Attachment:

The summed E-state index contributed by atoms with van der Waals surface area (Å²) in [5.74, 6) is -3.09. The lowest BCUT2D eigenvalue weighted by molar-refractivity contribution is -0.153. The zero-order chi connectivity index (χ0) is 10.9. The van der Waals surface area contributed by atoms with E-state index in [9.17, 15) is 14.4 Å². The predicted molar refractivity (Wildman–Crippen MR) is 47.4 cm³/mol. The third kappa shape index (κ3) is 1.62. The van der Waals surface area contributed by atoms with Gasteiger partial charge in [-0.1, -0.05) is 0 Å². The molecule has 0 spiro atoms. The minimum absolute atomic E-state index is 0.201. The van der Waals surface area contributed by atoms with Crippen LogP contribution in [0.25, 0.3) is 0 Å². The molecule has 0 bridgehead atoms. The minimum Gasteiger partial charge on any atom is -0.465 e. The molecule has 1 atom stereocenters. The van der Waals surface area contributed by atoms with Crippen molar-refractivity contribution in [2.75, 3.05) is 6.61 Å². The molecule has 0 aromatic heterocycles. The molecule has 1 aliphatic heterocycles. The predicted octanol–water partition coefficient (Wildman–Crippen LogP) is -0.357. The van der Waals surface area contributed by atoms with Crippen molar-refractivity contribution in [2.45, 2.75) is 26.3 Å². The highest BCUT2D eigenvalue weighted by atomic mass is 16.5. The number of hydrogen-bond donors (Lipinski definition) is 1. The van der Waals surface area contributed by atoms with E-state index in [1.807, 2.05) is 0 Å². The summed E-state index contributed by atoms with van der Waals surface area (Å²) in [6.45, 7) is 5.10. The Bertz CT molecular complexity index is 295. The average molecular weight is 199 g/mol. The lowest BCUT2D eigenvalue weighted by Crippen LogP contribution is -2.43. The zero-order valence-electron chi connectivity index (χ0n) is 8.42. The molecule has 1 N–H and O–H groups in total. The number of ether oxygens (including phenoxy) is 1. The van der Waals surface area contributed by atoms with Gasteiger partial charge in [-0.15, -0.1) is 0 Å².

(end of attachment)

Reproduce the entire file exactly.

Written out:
The summed E-state index contributed by atoms with van der Waals surface area (Å²) in [5.74, 6) is -3.09. The lowest BCUT2D eigenvalue weighted by molar-refractivity contribution is -0.153. The zero-order chi connectivity index (χ0) is 10.9. The van der Waals surface area contributed by atoms with E-state index in [9.17, 15) is 14.4 Å². The predicted molar refractivity (Wildman–Crippen MR) is 47.4 cm³/mol. The third kappa shape index (κ3) is 1.62. The van der Waals surface area contributed by atoms with Gasteiger partial charge in [-0.1, -0.05) is 0 Å². The molecule has 0 spiro atoms. The minimum absolute atomic E-state index is 0.201. The van der Waals surface area contributed by atoms with Crippen LogP contribution in [0.25, 0.3) is 0 Å². The molecule has 0 bridgehead atoms. The minimum Gasteiger partial charge on any atom is -0.465 e. The molecule has 1 atom stereocenters. The van der Waals surface area contributed by atoms with Crippen molar-refractivity contribution in [2.75, 3.05) is 6.61 Å². The molecule has 0 aromatic heterocycles. The molecule has 1 aliphatic heterocycles. The predicted octanol–water partition coefficient (Wildman–Crippen LogP) is -0.357. The van der Waals surface area contributed by atoms with Crippen molar-refractivity contribution in [2.45, 2.75) is 26.3 Å². The highest BCUT2D eigenvalue weighted by atomic mass is 16.5. The number of hydrogen-bond donors (Lipinski definition) is 1. The van der Waals surface area contributed by atoms with E-state index in [1.807, 2.05) is 0 Å². The summed E-state index contributed by atoms with van der Waals surface area (Å²) in [6.45, 7) is 5.10. The Bertz CT molecular complexity index is 295. The average molecular weight is 199 g/mol. The lowest BCUT2D eigenvalue weighted by Crippen LogP contribution is -2.43. The zero-order valence-electron chi connectivity index (χ0n) is 8.42. The molecule has 1 N–H and O–H groups in total. The number of ether oxygens (including phenoxy) is 1. The van der Waals surface area contributed by atoms with Gasteiger partial charge in [-0.15, -0.1) is 0 Å².